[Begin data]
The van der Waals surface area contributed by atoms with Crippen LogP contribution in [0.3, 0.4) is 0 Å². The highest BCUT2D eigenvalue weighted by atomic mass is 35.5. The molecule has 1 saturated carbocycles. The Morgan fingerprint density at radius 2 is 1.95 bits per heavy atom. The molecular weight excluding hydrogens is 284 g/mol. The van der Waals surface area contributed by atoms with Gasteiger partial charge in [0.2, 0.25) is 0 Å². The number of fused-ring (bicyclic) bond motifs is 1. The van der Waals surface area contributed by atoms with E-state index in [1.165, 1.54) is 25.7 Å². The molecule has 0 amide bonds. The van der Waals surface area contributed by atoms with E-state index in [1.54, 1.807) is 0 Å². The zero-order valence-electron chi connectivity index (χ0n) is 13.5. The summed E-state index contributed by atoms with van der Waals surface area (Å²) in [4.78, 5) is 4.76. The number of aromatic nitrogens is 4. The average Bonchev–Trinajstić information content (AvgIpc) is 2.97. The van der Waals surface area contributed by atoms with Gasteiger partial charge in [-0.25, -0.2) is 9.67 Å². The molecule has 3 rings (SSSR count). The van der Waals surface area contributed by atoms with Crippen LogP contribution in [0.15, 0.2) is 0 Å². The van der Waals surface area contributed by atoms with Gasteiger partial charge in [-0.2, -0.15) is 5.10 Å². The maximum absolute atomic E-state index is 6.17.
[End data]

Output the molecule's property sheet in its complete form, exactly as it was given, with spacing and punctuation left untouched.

The van der Waals surface area contributed by atoms with Crippen LogP contribution in [0.3, 0.4) is 0 Å². The highest BCUT2D eigenvalue weighted by atomic mass is 35.5. The molecule has 1 saturated carbocycles. The Morgan fingerprint density at radius 2 is 1.95 bits per heavy atom. The molecular weight excluding hydrogens is 284 g/mol. The van der Waals surface area contributed by atoms with Gasteiger partial charge in [0.2, 0.25) is 0 Å². The number of fused-ring (bicyclic) bond motifs is 1. The van der Waals surface area contributed by atoms with E-state index in [1.165, 1.54) is 25.7 Å². The molecule has 0 amide bonds. The van der Waals surface area contributed by atoms with E-state index in [1.54, 1.807) is 0 Å². The zero-order valence-electron chi connectivity index (χ0n) is 13.5. The summed E-state index contributed by atoms with van der Waals surface area (Å²) in [4.78, 5) is 4.76. The number of aromatic nitrogens is 4. The average Bonchev–Trinajstić information content (AvgIpc) is 2.97. The van der Waals surface area contributed by atoms with Gasteiger partial charge in [-0.25, -0.2) is 9.67 Å². The molecule has 3 rings (SSSR count). The van der Waals surface area contributed by atoms with Crippen LogP contribution in [0.15, 0.2) is 0 Å². The van der Waals surface area contributed by atoms with Gasteiger partial charge in [-0.2, -0.15) is 5.10 Å². The maximum absolute atomic E-state index is 6.17.